William Alexander Percy devoted a significant portion of his life to poetry. Yale University Press published the first three of his four volumes of verse, Sappho in Levkas (1915), In April Once (1920), Enzio's Kingdom (1924), and Selected Poems (1930), and made him editor of the Yale Series of Younger Poets in 1923, 1925, and from 1927 to 1931. A Southern man of letters, Percy befriended many fellow writers, Southern, Northern and European, including William Faulkner. He socialized with Langston Hughes and other people in and about the Harlem Renaissance. Percy was a sort of godfather to the Fugitives at Vanderbilt, or Southern Agrarians, as John Crowe Ransom, Allen Tate and Robert Penn Warren were often called.
During World War I, Percy joined the Commission for Relief in Belgium in November 1916. He served in Belgium as a delegate until the withdrawal of American personnel upon the U.S. declaration of war in April 1917. He served in the US Army in World War I, earning the rank of Captain and the Croix de Guerre..
When Allen Tate, John Crowe Ransom and others founded the Fugitive, Percy was among the three or four poets in the South asked to contribute to their December 1922 visitors number.
Percy's family was plagued with suicides, including his first cousin LeRoy Pratt Percy (1889-1929) and possibly this latter wife Martha Susan (Mattie Sue) Phinizy (1890-1932), who died in an auto accident. The venerable Charles Percy (1740-1794), known to suffer from melancholia, one day tied a kettke to his nech and drowned himself in a creek. Suicide ended the lives also of Charles's grandson, Dr. Leroy Pope Percy (1825-1882) and great-grandson Walker Percy Sr. (1864-1917) and of Walker's son, LeRoy Pratt Percy Sr. (1889-1929). Depression haunted William Alexander Percy, his novelist cousing once wrote of him: "When I tried to remember his eyes, I cannot see them otherwise than as shadowed by sadness." Sarah Percy Ellis Ware (1781-1836), eldest daughter of Charles Percy, had to be treated at the Pennsylvania Hospital. Lady Percy McKinney (1866-1937) entered the Phipps Psychiatric Clinic in Baltimore soon after her brother, Walker, killed himself in 1917. William Alexander's cousin, Ellen Percy Murphy (1893-1968), too, suffered from severe mental illness, and Walker Percy (1916-1990) was known to experience "moods." When a medical student in New York, he spent considerable time with the psychiatrist Janet Rioch. William Alexander's aunt, Fanny, was a morphine addict.
William adopted his cousin, LeRoy Pratt Percy (1889-1929)'s children, Walker Percy (1916-1990), LeRoy (Roy) Pratt Percy (1917-2004) and Billups Phinizy (Phin) Percy (1922-2013), after they were orphaned. As adults, all three prospered. Walker became a medical doctor and a best-selling author. Roy married Sarah Hunt Farish (1917-2002), the daughter of Will Percy's law partner, Hazlewood Power Farish. He took charge of the Percy family plantation, Trail Lake. Phin married and moved to New Orleans to practice law.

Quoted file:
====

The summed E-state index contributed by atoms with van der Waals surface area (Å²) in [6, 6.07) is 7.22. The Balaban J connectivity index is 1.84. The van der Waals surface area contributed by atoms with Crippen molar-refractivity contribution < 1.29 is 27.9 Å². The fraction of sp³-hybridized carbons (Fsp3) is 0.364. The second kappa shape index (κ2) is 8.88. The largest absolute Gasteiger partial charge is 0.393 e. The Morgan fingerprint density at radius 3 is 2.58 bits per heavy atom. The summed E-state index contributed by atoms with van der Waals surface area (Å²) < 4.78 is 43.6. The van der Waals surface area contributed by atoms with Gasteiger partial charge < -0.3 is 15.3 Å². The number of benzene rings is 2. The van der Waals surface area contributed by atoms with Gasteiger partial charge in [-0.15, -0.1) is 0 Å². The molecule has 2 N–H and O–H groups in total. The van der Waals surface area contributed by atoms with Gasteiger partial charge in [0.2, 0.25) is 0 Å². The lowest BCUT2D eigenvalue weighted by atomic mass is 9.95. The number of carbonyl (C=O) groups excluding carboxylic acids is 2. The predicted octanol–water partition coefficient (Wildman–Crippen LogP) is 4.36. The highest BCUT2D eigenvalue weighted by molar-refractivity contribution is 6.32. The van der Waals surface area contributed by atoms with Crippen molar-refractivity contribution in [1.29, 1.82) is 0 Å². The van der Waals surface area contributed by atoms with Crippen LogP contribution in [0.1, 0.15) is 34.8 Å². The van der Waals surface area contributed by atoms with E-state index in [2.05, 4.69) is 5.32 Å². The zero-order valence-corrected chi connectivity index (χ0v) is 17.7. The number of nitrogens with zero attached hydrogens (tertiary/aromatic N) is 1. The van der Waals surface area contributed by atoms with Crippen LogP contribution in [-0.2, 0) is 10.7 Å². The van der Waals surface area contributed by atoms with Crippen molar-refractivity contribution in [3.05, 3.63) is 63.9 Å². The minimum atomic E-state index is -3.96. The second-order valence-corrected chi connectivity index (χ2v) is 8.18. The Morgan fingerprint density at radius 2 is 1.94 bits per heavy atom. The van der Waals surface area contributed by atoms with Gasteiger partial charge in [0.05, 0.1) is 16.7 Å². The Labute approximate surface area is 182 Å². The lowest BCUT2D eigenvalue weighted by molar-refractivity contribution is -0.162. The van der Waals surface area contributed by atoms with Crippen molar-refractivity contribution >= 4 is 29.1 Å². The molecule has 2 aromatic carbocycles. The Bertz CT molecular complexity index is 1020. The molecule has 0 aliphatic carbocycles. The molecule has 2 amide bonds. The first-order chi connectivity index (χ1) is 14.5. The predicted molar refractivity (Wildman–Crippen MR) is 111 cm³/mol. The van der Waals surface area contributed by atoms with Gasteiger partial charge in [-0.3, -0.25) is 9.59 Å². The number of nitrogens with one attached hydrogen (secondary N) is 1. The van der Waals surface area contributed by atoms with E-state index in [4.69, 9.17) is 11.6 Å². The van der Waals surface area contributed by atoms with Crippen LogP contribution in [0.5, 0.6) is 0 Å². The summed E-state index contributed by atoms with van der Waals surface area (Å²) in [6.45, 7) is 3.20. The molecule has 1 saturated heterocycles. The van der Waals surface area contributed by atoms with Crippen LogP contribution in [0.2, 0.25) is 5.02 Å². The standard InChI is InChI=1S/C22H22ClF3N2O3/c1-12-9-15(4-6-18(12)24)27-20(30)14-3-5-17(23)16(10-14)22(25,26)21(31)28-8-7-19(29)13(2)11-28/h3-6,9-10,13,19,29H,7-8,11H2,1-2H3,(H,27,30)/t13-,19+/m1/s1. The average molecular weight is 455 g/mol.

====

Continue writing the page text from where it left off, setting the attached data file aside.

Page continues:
Percy was the playwright behind a one-act scene in a volume of poetry "In April Once" (1920). The 1924 anonymous anthology of Uranian poetry Men and Boys contains one work by William Alexander Percy. It bears the title "A Page's Song", and is signed A.W. Percy. The work is almost identical to a poem from Sappho in Levkas (1915) called "A Page's Road Song." William Alexander Percy knew the openly homosexual British write Norman Douglas, whom he visited in Capri, and in 1929 he composed a short foreword to Douglas' Birds and Beasts of the Greek Anthology. In the United States, William Alexander Percy had three prominent gay friends, the art historian Gerstle Mack, who popularized Picasso in America; Harry Stack Sullivan, a prominent psychiatrist; and Huger Jervey, professor of international law at Columbia. Indeed, with Jervey, William Alexander Percy bought Brinkwood, a summer house in MountEagle, Tennessee, near Sewanee.
Wyatt-Brown records how Dorothy Parker, Stephen Vincent Benét, and Vachel Lindsay, all enjoyed William Alexander's hospitality.
Percy's most well-known work is his memoir, Lanterns on the Levee: Recollections of a Planter's Son (1941). His other works include the text of "They Cast Their Nets in Galilee," which is included in the Episcopal Hymnal (1982), and the Collected Poems (1943).
A friend of Herbert Hoover from the Belgium Relief Effort during the early years of World War I, Percy was put in charge of relief during the great flood of 1927, when an area larger than all New England (minus Maine) was inundated in the spring. During the flood, thousands of blacks fleeing farms and plantations under water sought refuge on the levee in Greenville. Percy believed that the refugees needed to be evacuated to Vicksburg to receive better care and food, and arranged for ships to prepare to remove them.
The year before his death, Percy published his autobiography and family history, Lanterns on the Levee: Recollections of a Planter's Son (1941), which in 1983 a critic called one of the South's favorite books.